Characterizing Catalytic Inks for Fuel Cells

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Catalytic inks are key components when balancing cost, performance, and durability of proton exchange membrane fuel cells (PEMFC’s).  Scaling up PEMFC production requires careful control of the ink to produce uniform electrode layers that use as little precious metal catalyst as possible. Particle size and dispersion critically impact the behavior of the ink and the resulting performance of the electrode layers. X-ray diffraction, laser diffraction, dynamic light scattering, and X-ray fluorescence are characterization techniques with proven ability to scale-up in support of mass production that, when combined, provide a comprehensive overview of the particles in catalytic ink mixtures.

This webinar will focus on the following key topics:

  • X-Ray Diffraction
  • Laser Diffraction
  • X-Ray Fluorescence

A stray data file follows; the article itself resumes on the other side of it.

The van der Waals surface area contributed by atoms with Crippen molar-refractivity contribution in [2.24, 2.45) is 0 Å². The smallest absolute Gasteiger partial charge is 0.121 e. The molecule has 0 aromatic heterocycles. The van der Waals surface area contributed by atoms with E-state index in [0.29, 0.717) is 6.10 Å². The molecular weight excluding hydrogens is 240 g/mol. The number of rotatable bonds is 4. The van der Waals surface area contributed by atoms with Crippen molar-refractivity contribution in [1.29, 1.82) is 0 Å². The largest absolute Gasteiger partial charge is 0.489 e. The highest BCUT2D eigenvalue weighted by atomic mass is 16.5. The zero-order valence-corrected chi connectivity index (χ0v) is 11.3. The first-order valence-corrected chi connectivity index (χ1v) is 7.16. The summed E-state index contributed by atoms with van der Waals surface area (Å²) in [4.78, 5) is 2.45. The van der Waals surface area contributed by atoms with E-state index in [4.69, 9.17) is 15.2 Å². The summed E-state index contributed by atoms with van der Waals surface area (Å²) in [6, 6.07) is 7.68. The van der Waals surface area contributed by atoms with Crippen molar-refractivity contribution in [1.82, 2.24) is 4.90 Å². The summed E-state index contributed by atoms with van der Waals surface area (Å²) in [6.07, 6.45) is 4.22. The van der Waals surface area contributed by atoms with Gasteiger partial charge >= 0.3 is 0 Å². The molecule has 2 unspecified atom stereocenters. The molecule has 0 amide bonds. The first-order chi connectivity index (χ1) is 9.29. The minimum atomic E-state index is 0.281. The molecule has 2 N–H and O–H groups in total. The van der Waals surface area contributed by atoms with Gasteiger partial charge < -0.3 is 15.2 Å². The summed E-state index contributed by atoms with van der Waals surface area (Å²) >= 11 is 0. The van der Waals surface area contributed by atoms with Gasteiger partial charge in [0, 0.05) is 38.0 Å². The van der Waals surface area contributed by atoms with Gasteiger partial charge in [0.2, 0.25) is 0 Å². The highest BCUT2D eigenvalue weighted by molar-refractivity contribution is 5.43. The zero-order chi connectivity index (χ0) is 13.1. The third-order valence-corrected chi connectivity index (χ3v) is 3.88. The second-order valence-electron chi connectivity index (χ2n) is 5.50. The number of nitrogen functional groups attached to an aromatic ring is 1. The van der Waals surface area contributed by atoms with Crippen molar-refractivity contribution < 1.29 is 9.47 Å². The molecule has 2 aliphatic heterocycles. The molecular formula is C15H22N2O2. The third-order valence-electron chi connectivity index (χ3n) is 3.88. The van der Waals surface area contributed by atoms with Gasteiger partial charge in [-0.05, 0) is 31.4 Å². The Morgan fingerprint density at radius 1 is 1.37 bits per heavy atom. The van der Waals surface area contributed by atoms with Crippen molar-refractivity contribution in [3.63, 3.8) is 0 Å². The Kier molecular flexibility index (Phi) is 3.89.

• Dynamic Light Scattering

These techniques each probe a different size regime and, when combined, provide a comprehensive overview of the particles in the catalytic ink mixture. 


Scott A Speakman – Principal Scientist at Malvern Panalytical

Scott A Speakman obtained his Ph.D. studying fuel cell materials at Alfred University.  He completed a post-doctoral appointment at Oak Ridge National Lab, splitting time between supporting the High Temperature Materials Lab user program and researching fuel cell materials in EERE and FE programs.  Scott then managed the X-ray Shared Experimental Facility at MIT for 8 years before joining Malvern Panalytical as a principal scientist.  Scott A Speakman is a Fellow of the International Center for Diffraction Data and recipient of a 2013 Infinite Mile Award for exceptional service to MIT.

Malvern Panalytical is a proud sponsor of this event.